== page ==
News Ireland daily BLOG by Donie

Monday 04th July 2016

Happy days as Ireland’s Tax receipts for this year to end June are €742m ahead of target

Exchequer data show public finances continuing to benefit from surge in corporation tax


Happy reading for the Minister for Finance Michael Noonan.

The latest returns resulted in an exchequer deficit for the period of €1.14 billion compared to a deficit of €292 million for the same period last year, albeit last year’s figures were flattered by a €2.1 billion payment generated from the sale of Permanent TSB shares, and a transfer from the national pension reserve fund.

Tax receipts for the year are now €742 million ahead of target, according to the latest exchequer returns.

The figures show the public finances are continuing to benefit from a surge in corporation tax, which came in at €2.67 billion for the six-month period to the end of June, some €505 million or 19 per cent above profile.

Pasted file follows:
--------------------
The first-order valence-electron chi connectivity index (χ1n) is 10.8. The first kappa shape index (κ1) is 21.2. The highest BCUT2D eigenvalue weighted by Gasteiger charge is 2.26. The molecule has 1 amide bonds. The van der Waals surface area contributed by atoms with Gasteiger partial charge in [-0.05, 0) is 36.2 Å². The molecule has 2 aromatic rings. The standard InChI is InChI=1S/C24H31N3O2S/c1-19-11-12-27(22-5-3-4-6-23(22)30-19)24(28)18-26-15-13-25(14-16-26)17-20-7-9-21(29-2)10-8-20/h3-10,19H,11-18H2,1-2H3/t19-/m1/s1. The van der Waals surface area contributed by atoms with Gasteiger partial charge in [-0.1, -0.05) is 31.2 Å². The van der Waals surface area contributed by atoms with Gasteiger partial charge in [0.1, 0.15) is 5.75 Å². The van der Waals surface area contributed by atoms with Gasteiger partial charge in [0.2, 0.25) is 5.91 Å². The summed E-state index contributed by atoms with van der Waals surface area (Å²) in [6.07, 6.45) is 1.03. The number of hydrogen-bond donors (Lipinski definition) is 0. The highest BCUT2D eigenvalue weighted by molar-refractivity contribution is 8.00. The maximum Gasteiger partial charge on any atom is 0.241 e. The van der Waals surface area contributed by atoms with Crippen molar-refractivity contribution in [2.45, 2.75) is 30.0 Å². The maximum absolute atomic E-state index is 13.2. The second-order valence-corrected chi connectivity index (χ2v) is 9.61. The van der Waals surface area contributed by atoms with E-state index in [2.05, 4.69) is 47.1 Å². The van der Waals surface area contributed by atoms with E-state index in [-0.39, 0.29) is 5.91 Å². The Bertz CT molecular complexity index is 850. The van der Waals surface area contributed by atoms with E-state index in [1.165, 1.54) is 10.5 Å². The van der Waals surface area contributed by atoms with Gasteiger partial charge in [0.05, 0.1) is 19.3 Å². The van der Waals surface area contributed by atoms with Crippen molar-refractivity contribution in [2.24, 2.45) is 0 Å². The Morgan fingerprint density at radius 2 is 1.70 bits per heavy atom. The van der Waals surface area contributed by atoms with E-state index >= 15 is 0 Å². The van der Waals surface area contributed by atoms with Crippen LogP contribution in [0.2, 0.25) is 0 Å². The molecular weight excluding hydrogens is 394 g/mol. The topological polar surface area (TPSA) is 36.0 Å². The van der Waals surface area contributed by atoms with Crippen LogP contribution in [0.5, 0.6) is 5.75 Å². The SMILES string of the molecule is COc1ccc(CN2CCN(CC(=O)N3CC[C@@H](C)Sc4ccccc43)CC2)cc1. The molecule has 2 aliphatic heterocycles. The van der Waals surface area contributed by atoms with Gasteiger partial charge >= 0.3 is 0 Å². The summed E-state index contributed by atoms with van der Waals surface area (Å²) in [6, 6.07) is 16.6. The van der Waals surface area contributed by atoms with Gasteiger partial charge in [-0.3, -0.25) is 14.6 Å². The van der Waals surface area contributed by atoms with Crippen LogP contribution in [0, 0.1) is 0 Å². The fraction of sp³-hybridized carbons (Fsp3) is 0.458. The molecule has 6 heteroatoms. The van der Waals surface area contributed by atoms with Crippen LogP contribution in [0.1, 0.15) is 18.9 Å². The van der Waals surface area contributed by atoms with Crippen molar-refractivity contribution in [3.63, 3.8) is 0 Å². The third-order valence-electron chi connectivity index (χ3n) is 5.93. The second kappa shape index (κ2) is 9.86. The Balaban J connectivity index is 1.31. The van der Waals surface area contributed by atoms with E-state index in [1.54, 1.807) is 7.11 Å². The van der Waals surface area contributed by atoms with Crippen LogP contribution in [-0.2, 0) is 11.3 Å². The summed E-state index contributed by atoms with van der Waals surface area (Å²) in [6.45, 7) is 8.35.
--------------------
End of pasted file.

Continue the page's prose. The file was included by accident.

Overall, the Government collected €22.5 billion in tax revenue, which was €1.9 billion up on the corresponding period last year.

The other strong-performing tax head was excise duty, which amounted to €2.76 billion for the period, some €401 million or 14.5% ahead of projections.

This was linked to increased imports of cigarettes ahead of the introduction of plain packaging, which is expected to unwind later in the year.

Income tax, the largest of the Government’s four main tax heads, came in at €8.77 billion, in line with department projections.

This represented a year-on-year increase of €462 million or 5.6% and reflects ongoing recovery in the labour market.

VAT, a key indicator of health in the retail economy, generated €6.2 billion, which was €230 million below profile.